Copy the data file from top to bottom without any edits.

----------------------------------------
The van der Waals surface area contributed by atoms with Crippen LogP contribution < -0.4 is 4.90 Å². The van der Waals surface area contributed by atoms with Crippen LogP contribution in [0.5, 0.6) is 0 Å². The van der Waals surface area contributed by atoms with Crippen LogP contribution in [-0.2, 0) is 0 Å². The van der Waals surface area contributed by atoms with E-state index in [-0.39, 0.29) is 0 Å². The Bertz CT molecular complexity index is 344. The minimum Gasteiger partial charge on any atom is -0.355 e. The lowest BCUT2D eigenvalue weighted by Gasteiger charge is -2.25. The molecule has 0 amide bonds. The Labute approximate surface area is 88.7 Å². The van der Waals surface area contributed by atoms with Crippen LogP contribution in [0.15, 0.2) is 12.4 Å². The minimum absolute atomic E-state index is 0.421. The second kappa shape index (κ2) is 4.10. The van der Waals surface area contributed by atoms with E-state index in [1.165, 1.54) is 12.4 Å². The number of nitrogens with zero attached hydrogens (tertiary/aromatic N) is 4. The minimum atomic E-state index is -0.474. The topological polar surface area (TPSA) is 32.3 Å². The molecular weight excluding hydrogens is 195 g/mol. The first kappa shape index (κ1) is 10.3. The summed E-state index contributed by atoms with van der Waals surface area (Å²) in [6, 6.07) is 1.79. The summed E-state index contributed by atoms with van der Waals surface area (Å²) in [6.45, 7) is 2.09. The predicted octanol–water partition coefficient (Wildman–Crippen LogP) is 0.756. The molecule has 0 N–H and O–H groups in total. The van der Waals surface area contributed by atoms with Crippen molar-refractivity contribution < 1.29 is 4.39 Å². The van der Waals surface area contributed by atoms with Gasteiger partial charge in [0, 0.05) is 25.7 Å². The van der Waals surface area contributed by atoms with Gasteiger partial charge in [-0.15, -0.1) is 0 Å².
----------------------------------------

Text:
The van der Waals surface area contributed by atoms with Crippen LogP contribution < -0.4 is 4.90 Å². The van der Waals surface area contributed by atoms with Crippen LogP contribution in [0.5, 0.6) is 0 Å². The van der Waals surface area contributed by atoms with Crippen LogP contribution in [-0.2, 0) is 0 Å². The van der Waals surface area contributed by atoms with E-state index in [-0.39, 0.29) is 0 Å². The Bertz CT molecular complexity index is 344. The minimum Gasteiger partial charge on any atom is -0.355 e. The lowest BCUT2D eigenvalue weighted by Gasteiger charge is -2.25. The molecule has 0 amide bonds. The Labute approximate surface area is 88.7 Å². The van der Waals surface area contributed by atoms with Crippen LogP contribution in [0.15, 0.2) is 12.4 Å². The minimum absolute atomic E-state index is 0.421. The second kappa shape index (κ2) is 4.10. The van der Waals surface area contributed by atoms with E-state index in [1.165, 1.54) is 12.4 Å². The number of nitrogens with zero attached hydrogens (tertiary/aromatic N) is 4. The minimum atomic E-state index is -0.474. The topological polar surface area (TPSA) is 32.3 Å². The molecular weight excluding hydrogens is 195 g/mol. The first kappa shape index (κ1) is 10.3. The summed E-state index contributed by atoms with van der Waals surface area (Å²) in [6, 6.07) is 1.79. The summed E-state index contributed by atoms with van der Waals surface area (Å²) in [6.45, 7) is 2.09. The predicted octanol–water partition coefficient (Wildman–Crippen LogP) is 0.756. The molecule has 0 N–H and O–H groups in total. The van der Waals surface area contributed by atoms with Crippen molar-refractivity contribution < 1.29 is 4.39 Å². The van der Waals surface area contributed by atoms with Gasteiger partial charge in [0, 0.05) is 25.7 Å². The van der Waals surface area contributed by atoms with Gasteiger partial charge in [-0.15, -0.1) is 0 Å².